Nevertheless, based on the literature there is no clear evidence showing that the SARS-CoV-2 found in patients recovered from COVID-19 is transmissible. Notably, detection of viral RNA does not necessarily indicate that infectious virus is present in specimens (16). A virological analysis of nine infected cases indicated no isolates of live virus after day 8 of symptoms onset, regardless of their ongoing high viral loads (20). Furthermore, one study found that only a low level of fragment genome could be detected in the recovered patients, implying that they would hardly spread the coronavirus again (21).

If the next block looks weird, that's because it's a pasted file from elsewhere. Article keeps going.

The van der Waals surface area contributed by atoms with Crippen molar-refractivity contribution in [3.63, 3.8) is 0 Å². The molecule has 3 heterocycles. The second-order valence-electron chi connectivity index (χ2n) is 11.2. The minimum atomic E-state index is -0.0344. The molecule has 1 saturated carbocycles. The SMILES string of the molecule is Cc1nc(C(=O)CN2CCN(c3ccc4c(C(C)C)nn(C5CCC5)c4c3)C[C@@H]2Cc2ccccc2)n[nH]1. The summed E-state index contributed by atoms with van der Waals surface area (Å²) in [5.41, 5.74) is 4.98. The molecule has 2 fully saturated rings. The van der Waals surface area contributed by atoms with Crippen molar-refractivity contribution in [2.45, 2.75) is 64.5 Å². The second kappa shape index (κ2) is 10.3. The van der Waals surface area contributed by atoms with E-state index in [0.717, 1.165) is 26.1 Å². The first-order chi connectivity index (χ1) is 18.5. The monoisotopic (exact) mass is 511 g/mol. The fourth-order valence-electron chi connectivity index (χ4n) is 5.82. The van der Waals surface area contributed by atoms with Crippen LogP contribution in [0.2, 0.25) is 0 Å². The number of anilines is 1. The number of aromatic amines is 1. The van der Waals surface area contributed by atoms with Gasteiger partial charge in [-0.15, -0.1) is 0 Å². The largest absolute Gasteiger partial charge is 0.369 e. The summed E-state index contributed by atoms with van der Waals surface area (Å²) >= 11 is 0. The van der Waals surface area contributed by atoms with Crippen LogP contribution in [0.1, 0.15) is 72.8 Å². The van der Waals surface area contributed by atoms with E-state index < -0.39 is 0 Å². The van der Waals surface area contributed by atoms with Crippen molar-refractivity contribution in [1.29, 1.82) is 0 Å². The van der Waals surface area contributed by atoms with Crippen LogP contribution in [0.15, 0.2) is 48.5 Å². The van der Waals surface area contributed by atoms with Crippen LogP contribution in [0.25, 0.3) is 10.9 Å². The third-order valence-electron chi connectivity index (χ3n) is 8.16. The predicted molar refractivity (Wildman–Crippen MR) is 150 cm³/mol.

However, more caution is required because some other infective viruses have been known to persist for longer periods of time. For instance, infective Ebola virus could persists in semen for several months after two consecutive negative tests in blood samples (22). If human-to-human transmissions of SARS-CoV-2 were confirmed in patients recovered from COVID-19, the prevention and control would become significantly challenging and COVID-19 “immunity passports” would be challenged. While more high-quality evidence is urgently needed to determine the potential propagation in recovered patients with positive viral test results, continual physical distancing or quarantines, use of respirator in public, close monitoring, and multiple laboratory tests for long-term follow-up after discharge would be important for the current combat of COVID-19.